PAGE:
By Kirsty Burgess, Co-Founder and Director, citrusHR

Businesses as diverse as Sports Direct and Buckingham Palace employ more than a million people across the UK with no minimum contracted hours of work. The zero-hours contract has come in for a lot of attention recently – much of it negative – but what’s the true picture for small businesses?

The zero-hours contract is a highly flexible casual work agreement that allows an employer to offer a worker as little or as much work as they wish, and the workers to take as little or as much as they like. That’s the theory, anyway.

The number of zero-hours contracts has grown significantly, particularly during the recession, and there are now thought to be about 1.4 million UK workers on them. Although the number of people on the contracts has increased, the average hours worked per contract has shrunk from about 30 to less than 25 hours per week.

So the real change may be that the country’s casual workload is being spread among an increasingly larger group of workers.

Are zero-hours contracts good for employers?

Flexibility. They allow businesses to seamlessly adapt to changes in demand, to increase the range of services they offer and to quickly expand (and shrink) their geographical reach.

Growth. Businesses can grow their workforce very quickly without committing to permanent new staff. This allows small organisations to experiment in new market areas with no wages to pay if things don’t work out, but enjoy a ready pool of familiar ‘temp-to-perm’ staff if they do.

Affordability and simplicity. If the worker is not working, they cost the employer nothing. The requirements for employers vary depending on whether their workers are classed as ‘employees’ or ‘workers’, and this depends on the precise nature of the relationship. If your workers are not classified as employees, your financial relationship with them can be much simpler.

Figures from the Close Brothers Business Barometer, a quarterly poll of small enterprise owners and senior management, shows over a quarter (28%) of UK firms are in favour of zero-hours contracts. Of these, 60% believe the contracts would allow them to respond quickly to fluctuating demand for their services, while almost a third (31%) believe that it would grant their employees greater flexibility in the workplace.

Are zero-hours contracts good for workers?

Choice. Workers have a greater say over when, where and how much they work. Those who are happy with existing zero-hours contracts say they appreciate the flexibility it gives them over their hours of work, which they can fit around other commitments.

Easy entry. The contracts provide a useful way onto the workforce for students seeking work experience or casual income, and for others looking for a route to permanent contracts.

Retirement work. They allow retired or partially retired people to ‘keep their hand in’, generate an income and pursue a wider range of interests.

A CIPD survey recently found that 47% of individuals on zero-hours contracts were 'very satisfied' or 'satisfied' with having no guaranteed hours, compared to 27% being 'very dissatisfied' or 'dissatisfied'. Of those respondents who were happy with a zero-hours contract, the key reason was the flexibility over their hours of work. 72% of all respondents believed they had 'a lot' or 'some' choice over the number of hours they worked.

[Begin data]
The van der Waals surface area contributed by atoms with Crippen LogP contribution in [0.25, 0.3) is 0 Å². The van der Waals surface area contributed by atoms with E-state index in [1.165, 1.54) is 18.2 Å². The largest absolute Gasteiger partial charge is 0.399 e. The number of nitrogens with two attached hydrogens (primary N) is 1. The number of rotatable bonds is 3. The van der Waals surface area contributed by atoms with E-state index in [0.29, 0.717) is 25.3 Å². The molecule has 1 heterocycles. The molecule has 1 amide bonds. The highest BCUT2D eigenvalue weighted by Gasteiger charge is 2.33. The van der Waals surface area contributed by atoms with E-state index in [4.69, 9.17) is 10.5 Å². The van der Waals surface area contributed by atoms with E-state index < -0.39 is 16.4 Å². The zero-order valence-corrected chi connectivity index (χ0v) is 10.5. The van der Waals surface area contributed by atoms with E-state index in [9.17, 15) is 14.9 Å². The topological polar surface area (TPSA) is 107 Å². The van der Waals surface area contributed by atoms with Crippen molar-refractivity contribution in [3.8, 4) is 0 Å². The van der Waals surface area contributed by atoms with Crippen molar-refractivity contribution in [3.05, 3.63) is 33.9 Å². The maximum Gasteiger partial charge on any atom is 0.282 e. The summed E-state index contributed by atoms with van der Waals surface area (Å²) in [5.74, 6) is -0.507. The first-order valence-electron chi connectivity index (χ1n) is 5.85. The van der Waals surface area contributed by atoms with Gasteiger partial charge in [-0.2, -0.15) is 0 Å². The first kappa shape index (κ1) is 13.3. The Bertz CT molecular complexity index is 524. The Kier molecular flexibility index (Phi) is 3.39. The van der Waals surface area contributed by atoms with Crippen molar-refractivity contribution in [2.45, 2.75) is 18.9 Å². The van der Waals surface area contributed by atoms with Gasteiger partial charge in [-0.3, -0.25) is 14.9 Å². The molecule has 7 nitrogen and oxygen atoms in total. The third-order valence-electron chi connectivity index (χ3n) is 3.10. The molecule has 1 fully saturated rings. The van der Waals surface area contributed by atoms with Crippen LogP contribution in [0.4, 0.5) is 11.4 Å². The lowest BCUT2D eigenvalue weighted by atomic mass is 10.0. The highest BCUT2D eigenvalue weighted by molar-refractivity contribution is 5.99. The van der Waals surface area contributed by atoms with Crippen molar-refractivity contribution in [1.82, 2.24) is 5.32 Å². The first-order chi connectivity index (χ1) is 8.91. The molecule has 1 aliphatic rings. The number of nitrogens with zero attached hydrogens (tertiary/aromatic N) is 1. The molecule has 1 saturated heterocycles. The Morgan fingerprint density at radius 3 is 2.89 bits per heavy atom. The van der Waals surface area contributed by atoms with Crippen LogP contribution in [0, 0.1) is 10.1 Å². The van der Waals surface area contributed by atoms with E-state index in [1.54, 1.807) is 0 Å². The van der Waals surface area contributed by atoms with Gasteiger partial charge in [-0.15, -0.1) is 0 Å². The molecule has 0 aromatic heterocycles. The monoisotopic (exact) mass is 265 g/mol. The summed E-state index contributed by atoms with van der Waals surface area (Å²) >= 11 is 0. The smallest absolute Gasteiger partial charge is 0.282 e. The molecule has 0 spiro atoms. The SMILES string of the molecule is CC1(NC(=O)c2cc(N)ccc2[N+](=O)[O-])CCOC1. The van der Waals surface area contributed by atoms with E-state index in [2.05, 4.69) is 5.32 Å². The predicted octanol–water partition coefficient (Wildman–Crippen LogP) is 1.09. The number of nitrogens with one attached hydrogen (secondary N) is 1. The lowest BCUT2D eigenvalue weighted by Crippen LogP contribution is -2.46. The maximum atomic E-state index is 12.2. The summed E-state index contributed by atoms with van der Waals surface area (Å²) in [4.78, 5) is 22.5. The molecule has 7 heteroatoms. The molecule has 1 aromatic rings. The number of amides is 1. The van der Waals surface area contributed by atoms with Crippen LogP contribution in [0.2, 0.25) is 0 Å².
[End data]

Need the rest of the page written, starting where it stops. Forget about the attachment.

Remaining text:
Are zero-hours contracts bad for workers?

Unpredictability. Zero-hours contracts do not usually allow for financial planning. For those with dependents especially, zero-hours contracts can create a state of permanent uncertainty.

Exploitation. A government review of the contracts found that some employers caught workers in a vice, using exclusivity clauses to prevent them from working elsewhere, even though the employer had not guaranteed them any work.

Manipulation. Some employers have been known to penalise workers who do not take up the work they are offered, even having given little or no prior notice. The shortage of notice and predictability also plays havoc with benefits entitlements and payments.

Rights. Most zero-hours contractors will be classified as ‘workers’ rather than ‘employees’. As such, they are not entitled to protection from unfair dismissal, the statutory minimum notice of intention to terminate employment, redundancy pay, the right to request flexible working, time off for ante-natal care, unpaid time off to care for dependents or protection in the event of a buyout. But they are entitled to rest breaks, the National Minimum Wage, protection from discrimination, whistleblowing protection and health and safety protection.

A note of caution

If employees work for long enough in a continuous stretch, they may be entitled to full employee status. And even if a contract is stated to be zero-hours, an employment tribunal or court may decide that there is in fact an ‘employment relationship’ if it is found that there is little control or flexibility on the part of the worker.

What is the government planning to change?

Exclusivity. The government has recently included a ban on the use of exclusivity clauses in existing and new-zero hours contracts in the Small Business, Enterprise and Employment Bill. The Bill is currently making its way through Parliament and, if it becomes law, zero-hours workers will no longer be prevented from accepting employment with another employer.

Code of conduct. A best practice code of conduct will be introduced this year on the fair use of zero-hours contracts.

Kirsty Burgess is co-founder and Director of citrusHR, the UK’s most comprehensive employment support service for new and smaller businesses.